October 2, 2014

New Interactive Visualization Tool: “Borrowed Words in English: Tracing the Changing Patterns”

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From an OxfordWords Blog Post by Dr. Philip Durkin, Deputy Chief Editor of the Oxford English Dictionary, and author of Borrowed Words: A History of Loanwords in English:

In Borrowed Words: A History of Loanwords in English I examine how words borrowed from different languages have influenced English throughout its history. The above feature summarizes some of the main data from the book, focussing on the fourteen sources that have given the most words to English, as reflected by the new and revised entries in the Oxford English Dictionary.

Using the date buttons at the top of the graphic, you can compare the impact that different languages have made on English over time. In the “per period” view, you can see the proportions of words coming into English from each source in 50-year slices from 1150 up to the present day. Compare for instance how the input from German has grown and then declined again from 1800 to the present day. (The earliest period, pre-1150, is much longer than 50 years, because more precise dating of words from this early stage in the history of English is very problematic.)

 New Interactive Visualization Tool: Borrowed Words in English: Tracing the Changing Patterns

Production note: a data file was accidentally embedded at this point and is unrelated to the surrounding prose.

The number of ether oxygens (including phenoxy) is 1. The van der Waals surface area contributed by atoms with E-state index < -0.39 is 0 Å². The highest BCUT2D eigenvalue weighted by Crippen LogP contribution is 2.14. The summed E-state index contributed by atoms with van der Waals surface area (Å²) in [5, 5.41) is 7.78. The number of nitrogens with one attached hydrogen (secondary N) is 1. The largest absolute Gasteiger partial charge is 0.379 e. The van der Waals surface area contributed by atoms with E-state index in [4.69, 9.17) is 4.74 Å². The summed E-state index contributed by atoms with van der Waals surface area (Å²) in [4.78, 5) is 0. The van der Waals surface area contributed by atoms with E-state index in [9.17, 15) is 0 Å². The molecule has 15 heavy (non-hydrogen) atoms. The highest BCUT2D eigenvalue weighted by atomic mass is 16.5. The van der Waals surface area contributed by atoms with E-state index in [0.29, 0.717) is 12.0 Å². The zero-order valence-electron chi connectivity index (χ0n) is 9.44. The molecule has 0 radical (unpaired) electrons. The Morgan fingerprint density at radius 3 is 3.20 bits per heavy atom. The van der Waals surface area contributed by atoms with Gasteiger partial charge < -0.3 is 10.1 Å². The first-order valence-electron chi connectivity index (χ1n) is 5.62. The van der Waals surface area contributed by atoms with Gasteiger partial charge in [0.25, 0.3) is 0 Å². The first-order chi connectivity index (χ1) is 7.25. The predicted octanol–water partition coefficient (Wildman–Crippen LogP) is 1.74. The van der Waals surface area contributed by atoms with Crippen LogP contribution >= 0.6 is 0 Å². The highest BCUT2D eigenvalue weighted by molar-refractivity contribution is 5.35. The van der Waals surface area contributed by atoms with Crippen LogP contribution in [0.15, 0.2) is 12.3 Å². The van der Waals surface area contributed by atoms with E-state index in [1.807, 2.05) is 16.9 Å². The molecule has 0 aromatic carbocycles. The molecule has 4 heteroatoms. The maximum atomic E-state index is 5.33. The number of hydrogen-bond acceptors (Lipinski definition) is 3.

Click image to access interactive tool and read complete blog post.
Source: OxfordWords Blog

If you switch to the “cumulative” view, then you can see how the total number of loanwords from each language has built up over time. Here the shifts from one 50-year period to another are rather less dramatic, but the long-term shifts are still very striking. You can see, for instance, how German, Spanish, and Italian all slowly come to greater prominence. You can see this very clearly if you select any start date and then press the “play” button. (If you would like to see the numbers behind the graphic, a selection of graphs and charts from Borrowed Words are available on our companion website.

Read the Complete Blog Post and Access the Interactive Tool

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Gary Price About Gary Price

Gary Price (gprice@mediasourceinc.com) is a librarian, writer, consultant, and frequent conference speaker based in the Washington D.C. metro area. Before launching INFOdocket, Price and Shirl Kennedy were the founders and senior editors at ResourceShelf and DocuTicker for 10 years. From 2006-2009 he was Director of Online Information Services at Ask.com, and is currently a contributing editor at Search Engine Land.